The Oregon Transportation Investment Act (OTIA) and the Jobs and Transportation Act (JTA) brought much needed improvements to our state’s highway system. Now with the programs largely in the past, engineering firms face a much more competitive market for their services.
In 1953, Sir Edmund Hillary and Nepalese Sherpa mountaineer Tenzig Norgay became the first people to set foot on the summit of Mt. Everest. Upon their descent the two were met by fellow expedition member George Lowe, who brought them a hot bowl of soup and to whom Hillary proudly proclaimed, “Well, George, we knocked the bastard off.”
Here in 2014, the State of Oregon finds itself having reached the base of a much different mountain, this one the result of reaching the end of a nearly 15 year series of funding measures that brought the state’s highway system a period of unprecedented improvements. Unlike Hillary, the joy of victory is behind us, though our infrastructure will serve for decades to come. Like Hillary, we might all find some comfort in a warm bowl of soup.
Much has been written about this decline and the lack of transportation funding in Oregon and the nation. The Oregon Department of Transportation (ODOT) has pointed to six trends that spell trouble for transportation funding here. No matter the exact combination of problems, the crux of the issue is that ODOT finds itself in a position where it must limit its scope to three areas: 1) Servicing debt incurred over the past 15 years; 2) Continuing to run the agency; and 3) Performing regular highway maintenance. As a result, ODOT’s ability to perform necessary capital improvements is now almost entirely dependent on federal funding, which is in short supply as it has its own very serious issues. Should the situation continue unchanged, ODOT anticipates that projects currently planned for the coming years could be delayed or cut entirely.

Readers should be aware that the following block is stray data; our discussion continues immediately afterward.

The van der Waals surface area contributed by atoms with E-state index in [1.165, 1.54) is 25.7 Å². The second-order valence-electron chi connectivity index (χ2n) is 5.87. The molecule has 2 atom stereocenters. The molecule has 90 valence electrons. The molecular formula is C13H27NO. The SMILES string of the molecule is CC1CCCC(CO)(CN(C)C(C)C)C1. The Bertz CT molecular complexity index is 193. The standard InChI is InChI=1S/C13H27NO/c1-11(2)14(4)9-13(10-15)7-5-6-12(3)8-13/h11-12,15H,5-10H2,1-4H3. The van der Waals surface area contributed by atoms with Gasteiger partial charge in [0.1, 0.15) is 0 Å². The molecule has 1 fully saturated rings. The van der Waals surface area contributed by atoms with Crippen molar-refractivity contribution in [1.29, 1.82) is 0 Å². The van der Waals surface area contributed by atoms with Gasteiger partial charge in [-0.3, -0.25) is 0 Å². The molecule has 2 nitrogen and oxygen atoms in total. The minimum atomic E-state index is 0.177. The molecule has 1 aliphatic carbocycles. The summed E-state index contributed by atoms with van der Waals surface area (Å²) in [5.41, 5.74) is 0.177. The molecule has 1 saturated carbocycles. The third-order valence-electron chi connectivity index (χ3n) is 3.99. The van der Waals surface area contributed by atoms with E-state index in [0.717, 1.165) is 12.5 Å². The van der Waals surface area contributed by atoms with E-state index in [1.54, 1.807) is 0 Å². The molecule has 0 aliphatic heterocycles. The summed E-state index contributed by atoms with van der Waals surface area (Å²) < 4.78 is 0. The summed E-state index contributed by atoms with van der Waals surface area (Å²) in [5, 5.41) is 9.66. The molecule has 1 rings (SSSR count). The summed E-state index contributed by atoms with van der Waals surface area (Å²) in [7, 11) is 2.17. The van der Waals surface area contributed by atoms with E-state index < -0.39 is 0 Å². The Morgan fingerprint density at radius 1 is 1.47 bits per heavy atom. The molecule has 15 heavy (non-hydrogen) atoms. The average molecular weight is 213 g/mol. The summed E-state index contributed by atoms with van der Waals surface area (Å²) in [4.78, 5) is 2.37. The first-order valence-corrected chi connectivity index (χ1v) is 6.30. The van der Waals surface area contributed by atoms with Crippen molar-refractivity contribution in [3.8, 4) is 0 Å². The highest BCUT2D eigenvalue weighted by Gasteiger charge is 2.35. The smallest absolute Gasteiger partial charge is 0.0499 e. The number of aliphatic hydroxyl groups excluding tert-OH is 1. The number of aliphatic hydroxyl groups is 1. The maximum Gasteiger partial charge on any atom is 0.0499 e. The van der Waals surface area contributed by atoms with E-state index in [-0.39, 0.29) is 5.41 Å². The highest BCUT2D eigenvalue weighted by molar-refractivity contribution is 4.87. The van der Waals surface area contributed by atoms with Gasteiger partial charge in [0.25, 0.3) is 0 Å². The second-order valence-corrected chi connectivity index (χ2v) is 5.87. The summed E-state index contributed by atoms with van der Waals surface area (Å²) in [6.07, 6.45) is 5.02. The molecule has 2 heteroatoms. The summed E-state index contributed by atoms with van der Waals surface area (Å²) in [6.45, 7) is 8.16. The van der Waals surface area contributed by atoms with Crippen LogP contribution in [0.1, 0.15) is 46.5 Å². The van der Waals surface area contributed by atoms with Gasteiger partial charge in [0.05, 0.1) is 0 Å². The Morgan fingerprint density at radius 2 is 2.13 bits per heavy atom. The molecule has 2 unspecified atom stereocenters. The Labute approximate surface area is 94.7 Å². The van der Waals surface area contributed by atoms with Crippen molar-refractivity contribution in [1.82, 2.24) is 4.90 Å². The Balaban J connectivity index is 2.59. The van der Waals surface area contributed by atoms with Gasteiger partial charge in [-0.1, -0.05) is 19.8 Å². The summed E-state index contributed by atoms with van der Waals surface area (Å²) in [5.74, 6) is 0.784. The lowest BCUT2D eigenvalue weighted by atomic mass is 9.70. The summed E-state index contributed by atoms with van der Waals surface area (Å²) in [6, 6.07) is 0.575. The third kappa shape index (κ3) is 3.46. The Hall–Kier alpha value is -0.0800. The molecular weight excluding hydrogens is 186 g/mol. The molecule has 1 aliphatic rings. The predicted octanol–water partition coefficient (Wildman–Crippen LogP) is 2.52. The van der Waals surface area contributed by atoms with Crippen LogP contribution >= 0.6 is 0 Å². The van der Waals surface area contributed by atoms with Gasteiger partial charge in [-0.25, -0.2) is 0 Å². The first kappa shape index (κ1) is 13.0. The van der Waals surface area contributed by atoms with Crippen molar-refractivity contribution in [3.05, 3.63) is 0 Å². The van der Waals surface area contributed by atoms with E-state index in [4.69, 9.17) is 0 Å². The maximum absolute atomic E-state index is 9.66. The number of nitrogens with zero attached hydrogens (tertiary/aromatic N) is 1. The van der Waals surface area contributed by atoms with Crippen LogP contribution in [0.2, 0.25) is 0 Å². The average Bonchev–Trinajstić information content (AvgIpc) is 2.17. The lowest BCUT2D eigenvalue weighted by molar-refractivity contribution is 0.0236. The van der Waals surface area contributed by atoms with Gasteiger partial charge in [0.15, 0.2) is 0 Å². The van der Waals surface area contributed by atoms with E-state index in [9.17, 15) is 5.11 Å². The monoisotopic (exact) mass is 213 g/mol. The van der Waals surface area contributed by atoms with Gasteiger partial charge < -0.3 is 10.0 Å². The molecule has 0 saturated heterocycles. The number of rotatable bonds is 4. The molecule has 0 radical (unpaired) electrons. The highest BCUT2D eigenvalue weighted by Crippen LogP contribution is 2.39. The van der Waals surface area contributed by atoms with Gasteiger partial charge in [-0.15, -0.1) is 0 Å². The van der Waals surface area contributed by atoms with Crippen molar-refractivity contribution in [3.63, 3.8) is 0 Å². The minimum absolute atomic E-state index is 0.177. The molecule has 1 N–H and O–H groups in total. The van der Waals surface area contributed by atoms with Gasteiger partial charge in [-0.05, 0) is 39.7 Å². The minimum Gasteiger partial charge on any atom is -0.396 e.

While debate continues on how to solve our nation’s transportation funding issues, I would like to focus on an often overlooked result of this surge. Because of the massive volume of state highway projects created under the OTIA program, there is now an unprecedented level of competition among engineering firms for highway transportation work. Competition is driven by supply and demand, and with OTIA in the past there is now an extensive supply of qualified engineers with directly applicable experience and dwindling demand for their services.
First, supply. Engineering firms typically compete for large public agency contracts under a qualifications based selection (QBS) process. The central idea of QBS is that construction work is expensive and construction claims and changes orders can ruin an otherwise successful project. Therefore, it is in the public’s best interest for agencies to select design firms by determining who is most qualified and will develop the best deisgn and not who offers the lowest price. Spending an extra $10,000 during design could result in a solution that saves more than ten times that during construction. In using QBS, agencies openly acknowledge this fact.
In a typical QBS process, the agency issues a request for proposals (RFP), establishing their priorities for the project and how proposers’ qualifications will be measured and scored. Each RFP is unique and requires a unique response, but most typically ask some version of three basic questions.
- How has your firm’s previous work prepared you for this project?
- Who on your staff will perform the work and how has their experience prepared them for the assignment?